John Vergara

John Vergara wakes up thinking about art. He goes to sleep thinking about art. On Tuesday and Thursday evenings he runs an art class for youth in YSVP and today the teens are running about an hour late.

Three boys arrive earlier than the rest and they help him get the classroom ready by grabbing paints and brushes from the storage cabinet. They're antsy and impatient, endlessly munching on chips and snacks John keeps stocked in his office. Jashua, a 14-year-old with big, warm eyes and a smile that will surely break some hearts, wears a Bulls hat cocked up and a purple Northwestern University hoodie with a silver chain poking out. When the other kids arrive you can hear them halfway down the hall, bursting with energy. They're 8th graders in their final weeks of middle school. But when John talks, they listen.

John Vergara
John Vergara teaches the kids how to paint a waterfall using new brush techniques. (Adriana Cargill/Medill)

John, 42, is a big man, about 6'4" and 300 pounds, with tattoos covering most of his chest, stomach, back, arms and neck. Most of his tattoos are relics of his 20-something years in a gang in his native Humboldt Park neighborhood. He used to have more — tear drops on his face and lettering on his knuckles — but he's begun to remove them because he says they no longer represent who he is.

At about 9 years old, he witnessed his first murder. He describes the moment like this: It was a warm evening, maybe 8 o'clock, and he, a friend and a cousin around his age were walking past the intersection of Le Moyne Street and Lawndale Avenue. He saw an older, tall, skinny white boy whose nickname was Stoner.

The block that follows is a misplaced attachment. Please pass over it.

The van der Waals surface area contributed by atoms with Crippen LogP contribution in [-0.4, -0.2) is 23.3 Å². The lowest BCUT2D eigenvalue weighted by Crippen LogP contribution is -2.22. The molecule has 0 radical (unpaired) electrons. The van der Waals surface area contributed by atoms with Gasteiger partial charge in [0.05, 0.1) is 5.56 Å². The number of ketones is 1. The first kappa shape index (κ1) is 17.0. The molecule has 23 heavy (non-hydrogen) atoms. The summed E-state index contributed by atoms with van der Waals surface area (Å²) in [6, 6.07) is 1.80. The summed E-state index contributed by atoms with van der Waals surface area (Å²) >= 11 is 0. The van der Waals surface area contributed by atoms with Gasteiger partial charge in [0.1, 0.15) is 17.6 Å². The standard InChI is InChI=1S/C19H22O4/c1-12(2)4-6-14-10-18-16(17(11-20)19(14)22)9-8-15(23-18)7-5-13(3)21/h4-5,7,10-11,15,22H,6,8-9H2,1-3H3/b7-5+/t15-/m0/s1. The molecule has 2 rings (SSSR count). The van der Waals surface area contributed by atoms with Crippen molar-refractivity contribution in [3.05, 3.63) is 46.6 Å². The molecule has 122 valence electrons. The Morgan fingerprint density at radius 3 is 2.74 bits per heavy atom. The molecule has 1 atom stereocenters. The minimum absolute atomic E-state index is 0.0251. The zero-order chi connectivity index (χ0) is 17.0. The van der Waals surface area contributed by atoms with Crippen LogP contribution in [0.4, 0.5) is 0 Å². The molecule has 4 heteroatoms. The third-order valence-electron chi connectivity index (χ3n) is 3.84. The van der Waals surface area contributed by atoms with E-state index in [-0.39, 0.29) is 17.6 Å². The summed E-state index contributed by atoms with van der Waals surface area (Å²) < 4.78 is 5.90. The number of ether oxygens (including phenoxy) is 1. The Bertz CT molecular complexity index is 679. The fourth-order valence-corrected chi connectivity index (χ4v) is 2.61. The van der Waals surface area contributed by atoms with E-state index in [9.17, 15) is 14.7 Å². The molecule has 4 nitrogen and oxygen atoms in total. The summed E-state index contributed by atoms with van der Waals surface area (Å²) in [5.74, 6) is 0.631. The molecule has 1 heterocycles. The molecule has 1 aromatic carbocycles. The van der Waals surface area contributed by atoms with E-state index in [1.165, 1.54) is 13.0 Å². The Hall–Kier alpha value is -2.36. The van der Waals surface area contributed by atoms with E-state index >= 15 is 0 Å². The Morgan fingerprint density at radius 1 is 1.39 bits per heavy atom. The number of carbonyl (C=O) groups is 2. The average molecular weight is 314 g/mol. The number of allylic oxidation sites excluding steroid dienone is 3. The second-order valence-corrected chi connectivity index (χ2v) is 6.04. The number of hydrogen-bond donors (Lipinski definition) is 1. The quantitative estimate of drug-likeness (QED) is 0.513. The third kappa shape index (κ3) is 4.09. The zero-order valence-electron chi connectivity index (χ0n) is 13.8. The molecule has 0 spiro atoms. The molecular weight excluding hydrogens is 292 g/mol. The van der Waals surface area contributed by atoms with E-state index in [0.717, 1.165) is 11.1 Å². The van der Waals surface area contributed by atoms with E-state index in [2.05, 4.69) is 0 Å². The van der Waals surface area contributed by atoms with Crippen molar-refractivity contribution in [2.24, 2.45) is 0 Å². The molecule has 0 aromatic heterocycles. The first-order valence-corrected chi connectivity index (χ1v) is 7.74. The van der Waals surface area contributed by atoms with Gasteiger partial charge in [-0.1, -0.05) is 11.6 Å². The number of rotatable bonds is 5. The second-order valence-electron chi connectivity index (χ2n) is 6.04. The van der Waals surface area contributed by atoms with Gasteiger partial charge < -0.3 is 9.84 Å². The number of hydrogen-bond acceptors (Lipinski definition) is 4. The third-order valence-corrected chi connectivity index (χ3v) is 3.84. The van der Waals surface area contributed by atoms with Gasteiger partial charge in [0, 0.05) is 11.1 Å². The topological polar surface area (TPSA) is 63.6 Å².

"Hey, Stoner, be careful," John called out. Stoner had on Chuck Taylors with pink and black laces, the colors of his gang. But he was in opposition territory. John lingered a moment and watched Stoner walk away from him underneath the train bridge. Suddenly he heard shots ring out and saw the silhouette of someone standing on top of the bridge. This particular stretch of railroad tracks was infamous in the '80s. It was known as "Sniper's Highway" because of the number of shootings that occurred there.

John saw Stoner drop to the ground and he ran over with his companions. One of them tried to turn Stoner on his side, but as he did, his jaw fell off into the growing pool of blood, John recalls. John didn't get close to him. He felt sick to his stomach.

John says he's sure it messed him up a little but "death was just a part of life," he said. "What's that phrase? You live by the sword, you die by the sword."

John Vergara
The exact spot under the train bridge near Le Moyne Street and Lawndale Avenue where Stoner was murdered. (Adriana Cargill/Medill)

Almost everyone John knew growing up was in a gang. At 14, he had already used a TEC-9 semi automatic submachine gun and was a full-fledged gang member. He says his gang used to have guys with guns on the roofs of buildings protecting their territory while other gang members sold drugs like cocaine, marijuana or wikisticks (joints dipped in embalming fluid). He's been shot four times, and one of those bullets is still in his right wrist, wedged just underneath his skin.

John ended up in and out of prison for most of his life, but through it all John still created art. "Drawing kept me alive, that's how I survived in there [jail] and that's how I survived out here."

When he was released in 2005, he was still in the gang. It didn't happen in a single moment but a gradual realization had been taking hold over months and years. He didn't want to spend more time in prison. He was sick of sleeping with one eye open. He was sick of looking over his shoulder wherever he went and living his life around gang borders. He had a son and he wanted to raise him right, so he didn't make the same mistakes his dad had made. And he didn't want to see any more death. John had had enough tragedy and pain.

He decided to quit the gang. He had to isolate himself from almost everyone he had ever known at 32 years old.

John Vergara
John Vergara at 26 years old celebrates at a New Year's party in 2000. Photo courtesy John Vergara.

He says it was tough for him to get a job because of his criminal record and his gang tattoos. He began selling his drawings to make ends meet. Through sheer determination, little by little he started making more money with his art and creating a new life for himself. John takes pride that around the neighborhood, instead of being known as "John the ex-gang member," he's known as "John the artist."